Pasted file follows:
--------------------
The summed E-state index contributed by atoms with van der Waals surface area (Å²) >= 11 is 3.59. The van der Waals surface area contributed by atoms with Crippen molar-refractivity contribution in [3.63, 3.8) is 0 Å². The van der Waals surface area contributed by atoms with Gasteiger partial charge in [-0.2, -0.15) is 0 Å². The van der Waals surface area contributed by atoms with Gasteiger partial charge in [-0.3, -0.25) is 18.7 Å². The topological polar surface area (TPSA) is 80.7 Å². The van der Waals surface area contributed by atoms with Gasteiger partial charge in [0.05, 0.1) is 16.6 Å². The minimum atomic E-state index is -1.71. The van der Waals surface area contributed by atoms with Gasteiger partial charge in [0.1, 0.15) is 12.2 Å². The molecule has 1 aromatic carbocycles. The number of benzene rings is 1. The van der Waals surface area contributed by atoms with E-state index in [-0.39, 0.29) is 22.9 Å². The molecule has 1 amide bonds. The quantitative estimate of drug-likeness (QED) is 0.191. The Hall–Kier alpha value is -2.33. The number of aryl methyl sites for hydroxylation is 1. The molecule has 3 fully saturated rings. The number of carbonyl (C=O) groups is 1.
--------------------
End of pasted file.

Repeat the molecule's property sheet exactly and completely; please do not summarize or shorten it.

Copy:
The summed E-state index contributed by atoms with van der Waals surface area (Å²) >= 11 is 3.59. The van der Waals surface area contributed by atoms with Crippen molar-refractivity contribution in [3.63, 3.8) is 0 Å². The van der Waals surface area contributed by atoms with Gasteiger partial charge in [-0.2, -0.15) is 0 Å². The van der Waals surface area contributed by atoms with Gasteiger partial charge in [-0.3, -0.25) is 18.7 Å². The topological polar surface area (TPSA) is 80.7 Å². The van der Waals surface area contributed by atoms with Gasteiger partial charge in [0.05, 0.1) is 16.6 Å². The minimum atomic E-state index is -1.71. The van der Waals surface area contributed by atoms with Gasteiger partial charge in [0.1, 0.15) is 12.2 Å². The molecule has 1 aromatic carbocycles. The number of benzene rings is 1. The van der Waals surface area contributed by atoms with E-state index in [-0.39, 0.29) is 22.9 Å². The molecule has 1 amide bonds. The quantitative estimate of drug-likeness (QED) is 0.191. The Hall–Kier alpha value is -2.33. The number of aryl methyl sites for hydroxylation is 1. The molecule has 3 fully saturated rings. The number of carbonyl (C=O) groups is 1.